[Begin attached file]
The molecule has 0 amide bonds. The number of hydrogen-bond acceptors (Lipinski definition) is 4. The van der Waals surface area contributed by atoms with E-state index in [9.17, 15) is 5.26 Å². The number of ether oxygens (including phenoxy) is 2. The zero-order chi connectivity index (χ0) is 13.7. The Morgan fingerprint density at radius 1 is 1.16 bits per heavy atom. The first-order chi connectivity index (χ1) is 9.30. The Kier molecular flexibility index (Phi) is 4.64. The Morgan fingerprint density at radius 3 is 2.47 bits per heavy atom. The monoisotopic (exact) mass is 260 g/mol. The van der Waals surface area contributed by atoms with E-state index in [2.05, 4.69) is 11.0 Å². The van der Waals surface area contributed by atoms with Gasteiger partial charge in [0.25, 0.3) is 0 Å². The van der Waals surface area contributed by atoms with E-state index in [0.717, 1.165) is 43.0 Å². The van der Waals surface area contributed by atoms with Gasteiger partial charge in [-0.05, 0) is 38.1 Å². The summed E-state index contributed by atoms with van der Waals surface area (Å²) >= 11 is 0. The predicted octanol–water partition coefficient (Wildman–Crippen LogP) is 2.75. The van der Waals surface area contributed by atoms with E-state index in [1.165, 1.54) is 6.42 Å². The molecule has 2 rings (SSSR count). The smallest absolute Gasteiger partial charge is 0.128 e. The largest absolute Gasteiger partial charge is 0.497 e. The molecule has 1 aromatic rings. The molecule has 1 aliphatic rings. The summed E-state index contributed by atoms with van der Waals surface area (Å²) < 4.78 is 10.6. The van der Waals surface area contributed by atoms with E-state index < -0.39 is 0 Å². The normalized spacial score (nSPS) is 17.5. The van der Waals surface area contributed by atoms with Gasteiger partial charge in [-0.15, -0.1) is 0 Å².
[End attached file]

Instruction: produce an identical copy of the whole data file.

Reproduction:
The molecule has 0 amide bonds. The number of hydrogen-bond acceptors (Lipinski definition) is 4. The van der Waals surface area contributed by atoms with E-state index in [9.17, 15) is 5.26 Å². The number of ether oxygens (including phenoxy) is 2. The zero-order chi connectivity index (χ0) is 13.7. The Morgan fingerprint density at radius 1 is 1.16 bits per heavy atom. The first-order chi connectivity index (χ1) is 9.30. The Kier molecular flexibility index (Phi) is 4.64. The Morgan fingerprint density at radius 3 is 2.47 bits per heavy atom. The monoisotopic (exact) mass is 260 g/mol. The van der Waals surface area contributed by atoms with E-state index in [2.05, 4.69) is 11.0 Å². The van der Waals surface area contributed by atoms with Gasteiger partial charge in [0.25, 0.3) is 0 Å². The van der Waals surface area contributed by atoms with E-state index in [0.717, 1.165) is 43.0 Å². The van der Waals surface area contributed by atoms with Gasteiger partial charge in [-0.05, 0) is 38.1 Å². The summed E-state index contributed by atoms with van der Waals surface area (Å²) >= 11 is 0. The predicted octanol–water partition coefficient (Wildman–Crippen LogP) is 2.75. The van der Waals surface area contributed by atoms with E-state index in [1.165, 1.54) is 6.42 Å². The molecule has 2 rings (SSSR count). The smallest absolute Gasteiger partial charge is 0.128 e. The largest absolute Gasteiger partial charge is 0.497 e. The molecule has 1 aromatic rings. The molecule has 1 aliphatic rings. The summed E-state index contributed by atoms with van der Waals surface area (Å²) < 4.78 is 10.6. The van der Waals surface area contributed by atoms with E-state index < -0.39 is 0 Å². The normalized spacial score (nSPS) is 17.5. The van der Waals surface area contributed by atoms with Gasteiger partial charge in [-0.15, -0.1) is 0 Å².